You’re probably all too busy with Christmas preparations to want to wade through the latest (much delayed) ramblings from Entre-deux-Eaux, so just save it for the bleak, wet days of January or even February, and in the meantime accept our very best wishes for a very happy Christmas!Here’s just a flavour of December over here: the weekends are filled with Christmas Markets, and the best ones are over in Alsace. So last Saturday, getting into the Christmas spirit, we crossed the snow capped Vosges to Barr. Its lower streets were overflowing with the colourful weekly vegetable and fruit market. We walked uphill past small shops selling bread, jewellery, garden implements, wine, houses and clothes. Outside the Town Hall we paused at a little wooden cabin and sniffed. Mulled wine. Not your coarse red wine with assorted bits of fruit floating disconsolately, but light, white, honeyed wine with thick slices of oranges wedged into the bottom of the cup! Swigging appreciatively, we plunged into the colourful hall, with its silk printed scarves, wooden dolls, home made soap, carved animals, sumptuous felt hats (round which elegant bird-like women were swooping, posing and preening in front of glittering mirrors), white and gold candles, flower paintings and displays of breads of all shapes and sizes. Slightly tipsy we emerged into the cold air clutching a large carved wooden duck. We’d started our Christmas shopping!
Last time we wrote, the summer weekend flea-markets and the summer weekday walks were drawing to an end, the winter lectures were about to start, but a long gap loomed before communal weekend activities like Christmas Markets. The very last flea-market we headed for, Uffheim, was a distant one, not far from the German and Swiss borders. And unfortunately it turned out to have been mis-advertised, being an antiques market, so way out of our price range. However, there was a small sign pointing towards a nearby Maginot Line blockhouse. It was a tiny pre-war defensive fortification, lovingly restored in recent years. It was, like many sites, closed for winter, but from on top of it the Black Forest and its blue mountains seemed very close and we savoured our unexpected non-flea-market discovery. Continue reading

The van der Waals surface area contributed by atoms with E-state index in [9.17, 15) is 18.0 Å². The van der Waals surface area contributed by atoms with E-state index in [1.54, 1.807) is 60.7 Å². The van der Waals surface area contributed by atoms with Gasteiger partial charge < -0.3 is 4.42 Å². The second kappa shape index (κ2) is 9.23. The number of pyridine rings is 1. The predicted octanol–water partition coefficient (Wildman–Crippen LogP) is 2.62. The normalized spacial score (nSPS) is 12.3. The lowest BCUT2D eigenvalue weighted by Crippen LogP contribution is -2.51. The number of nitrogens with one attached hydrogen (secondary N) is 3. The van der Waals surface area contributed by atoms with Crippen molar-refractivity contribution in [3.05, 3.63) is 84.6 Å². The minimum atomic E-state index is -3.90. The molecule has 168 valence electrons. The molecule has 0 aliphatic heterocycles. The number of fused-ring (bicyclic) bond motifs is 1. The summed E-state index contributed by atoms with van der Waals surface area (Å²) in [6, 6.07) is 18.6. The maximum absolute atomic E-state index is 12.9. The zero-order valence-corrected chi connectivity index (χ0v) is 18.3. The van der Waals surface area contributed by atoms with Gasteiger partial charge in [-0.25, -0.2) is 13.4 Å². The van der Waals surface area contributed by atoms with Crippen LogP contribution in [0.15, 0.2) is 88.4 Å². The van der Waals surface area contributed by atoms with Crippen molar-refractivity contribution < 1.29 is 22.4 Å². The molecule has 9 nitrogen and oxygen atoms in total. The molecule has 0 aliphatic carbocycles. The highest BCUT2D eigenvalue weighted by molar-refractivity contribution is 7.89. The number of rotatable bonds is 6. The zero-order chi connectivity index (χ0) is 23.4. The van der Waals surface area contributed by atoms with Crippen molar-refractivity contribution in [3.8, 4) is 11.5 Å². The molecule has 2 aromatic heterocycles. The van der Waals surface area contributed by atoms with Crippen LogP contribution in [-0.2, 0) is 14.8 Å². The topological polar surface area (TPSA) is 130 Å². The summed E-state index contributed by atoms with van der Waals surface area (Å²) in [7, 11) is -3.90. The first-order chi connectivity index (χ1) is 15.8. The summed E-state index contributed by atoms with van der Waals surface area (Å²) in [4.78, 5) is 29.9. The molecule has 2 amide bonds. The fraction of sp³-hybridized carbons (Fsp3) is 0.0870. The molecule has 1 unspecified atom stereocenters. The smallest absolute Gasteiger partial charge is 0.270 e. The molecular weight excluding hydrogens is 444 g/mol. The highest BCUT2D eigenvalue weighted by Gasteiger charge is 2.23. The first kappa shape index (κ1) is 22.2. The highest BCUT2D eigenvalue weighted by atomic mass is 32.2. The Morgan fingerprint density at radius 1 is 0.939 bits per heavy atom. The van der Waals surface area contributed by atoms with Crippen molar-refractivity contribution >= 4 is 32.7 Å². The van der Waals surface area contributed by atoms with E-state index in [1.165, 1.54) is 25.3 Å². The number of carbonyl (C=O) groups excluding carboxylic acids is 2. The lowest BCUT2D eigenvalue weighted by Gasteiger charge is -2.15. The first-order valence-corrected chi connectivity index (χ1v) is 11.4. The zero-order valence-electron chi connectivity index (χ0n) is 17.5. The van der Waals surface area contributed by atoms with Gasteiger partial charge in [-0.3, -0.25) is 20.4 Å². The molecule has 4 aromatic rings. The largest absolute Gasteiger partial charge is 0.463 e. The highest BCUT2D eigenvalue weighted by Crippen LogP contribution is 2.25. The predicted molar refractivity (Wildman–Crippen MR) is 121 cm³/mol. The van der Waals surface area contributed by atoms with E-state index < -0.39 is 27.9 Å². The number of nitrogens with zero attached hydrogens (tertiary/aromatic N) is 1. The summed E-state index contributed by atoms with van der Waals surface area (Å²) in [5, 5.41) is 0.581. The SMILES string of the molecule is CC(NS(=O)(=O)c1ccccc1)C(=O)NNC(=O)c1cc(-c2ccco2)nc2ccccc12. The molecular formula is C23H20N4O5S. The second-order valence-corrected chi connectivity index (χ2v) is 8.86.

The first overnight frosts. A reminder that summer is passing, unrecorded.
Fleeting images of the vanishing summer: guidebooks on the bench beneath the apple tree; a burgundy brocade jacket; an alien stinkhorn; young mourners in black; chandeliers over a ghostly banquet; silent headstones in Hindi; jars of peach jam; the stack of apple-wood.
Yesterday was a day of nostalgia too. The last Friday summer walk of the Club Vosgien. The farewell handshakes and kisses were regretful. The companionship of summer was dissolving. Fridays this year had been particularly prone to rain. Macs and umbrellas had been much in evidence. (Yes, umbrellas. It’s perfectly respectable for serious walkers here to carry an umbrella. A silhouette of walkers on a rock on rainy day would look very Japanese – the cape macs and umbrellas shading into robes and parasols). The oldest walker, Auguste, had decided that, with his 90th birthday approaching, his days of toiling uphill were over, but most Fridays he would lurk near the car-park to greet us wistfully on our return. But the president of the group was back in action, after months of uncertainty after a heavy beam had fallen on his head. Each week he addressed the group, in a slow and careful voice, saying how pleased he was to be once more in our company. And each week the applause was warm and affectionate. Continue reading
In a charity shop in Nottingham I found a guide book to the museums of Paris. After that, nothing would satisfy me, but to spend my birthday in the museums of Paris. In all our years of visiting and living in France, John and I had never made a joint trip to Paris. So we booked a charming sounding hotel in the Gobelins area, closed our blue shutters and drove off in early May across the rolling plains to Paris. We had a wonderful time looking at mediaeval art, Egyptian and Assyrian splendours, Impressionists in the railway station and Christofle silverware in the canal-side factory. Evenings in restaurants ranged from Georgian to Japanese. And our last morning concluded at the opening of an exhibition about the Jews of the Marais area and then with vegetarian fallafel wraps at a vibrant Israeli café.
Replete, we drove back across the rolling plains. The first sight of the blue mountains of the Vosges in the distance always tugs at my heart and makes me happy to be returning home. We drove into Entre-deux-Eaux, stopping at Danielle and Pierre Laine’s to collect our post. Unusually, they had no news of village life during our absence. On our windowsill we found a birthday Oleander from Nicola. Beyond the house, fragments of wood littered the road, and on the verge lay the shattered remains of our largest apple tree. Continue reading